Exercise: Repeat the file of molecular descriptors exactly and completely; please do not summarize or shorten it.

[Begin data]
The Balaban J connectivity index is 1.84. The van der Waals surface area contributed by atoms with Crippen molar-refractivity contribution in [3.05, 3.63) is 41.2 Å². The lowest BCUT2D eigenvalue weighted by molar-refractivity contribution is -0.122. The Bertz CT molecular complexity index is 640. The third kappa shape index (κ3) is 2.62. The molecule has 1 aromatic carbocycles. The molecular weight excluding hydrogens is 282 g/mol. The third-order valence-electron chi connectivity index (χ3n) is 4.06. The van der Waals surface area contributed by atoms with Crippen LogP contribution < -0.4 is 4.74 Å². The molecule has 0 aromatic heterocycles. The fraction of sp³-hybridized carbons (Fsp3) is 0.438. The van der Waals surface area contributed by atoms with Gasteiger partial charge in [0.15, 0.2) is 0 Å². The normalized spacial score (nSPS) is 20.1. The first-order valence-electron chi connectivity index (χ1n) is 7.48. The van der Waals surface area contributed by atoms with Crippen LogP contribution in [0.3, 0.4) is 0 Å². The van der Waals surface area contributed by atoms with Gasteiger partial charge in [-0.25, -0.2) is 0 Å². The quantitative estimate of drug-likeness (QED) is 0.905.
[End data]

The Balaban J connectivity index is 1.84. The van der Waals surface area contributed by atoms with Crippen molar-refractivity contribution in [3.05, 3.63) is 41.2 Å². The lowest BCUT2D eigenvalue weighted by molar-refractivity contribution is -0.122. The Bertz CT molecular complexity index is 640. The third kappa shape index (κ3) is 2.62. The molecule has 1 aromatic carbocycles. The molecular weight excluding hydrogens is 282 g/mol. The third-order valence-electron chi connectivity index (χ3n) is 4.06. The van der Waals surface area contributed by atoms with Crippen LogP contribution < -0.4 is 4.74 Å². The molecule has 0 aromatic heterocycles. The fraction of sp³-hybridized carbons (Fsp3) is 0.438. The van der Waals surface area contributed by atoms with Gasteiger partial charge in [0.15, 0.2) is 0 Å². The normalized spacial score (nSPS) is 20.1. The first-order valence-electron chi connectivity index (χ1n) is 7.48. The van der Waals surface area contributed by atoms with Crippen LogP contribution in [0.3, 0.4) is 0 Å². The van der Waals surface area contributed by atoms with Gasteiger partial charge in [-0.25, -0.2) is 0 Å². The quantitative estimate of drug-likeness (QED) is 0.905.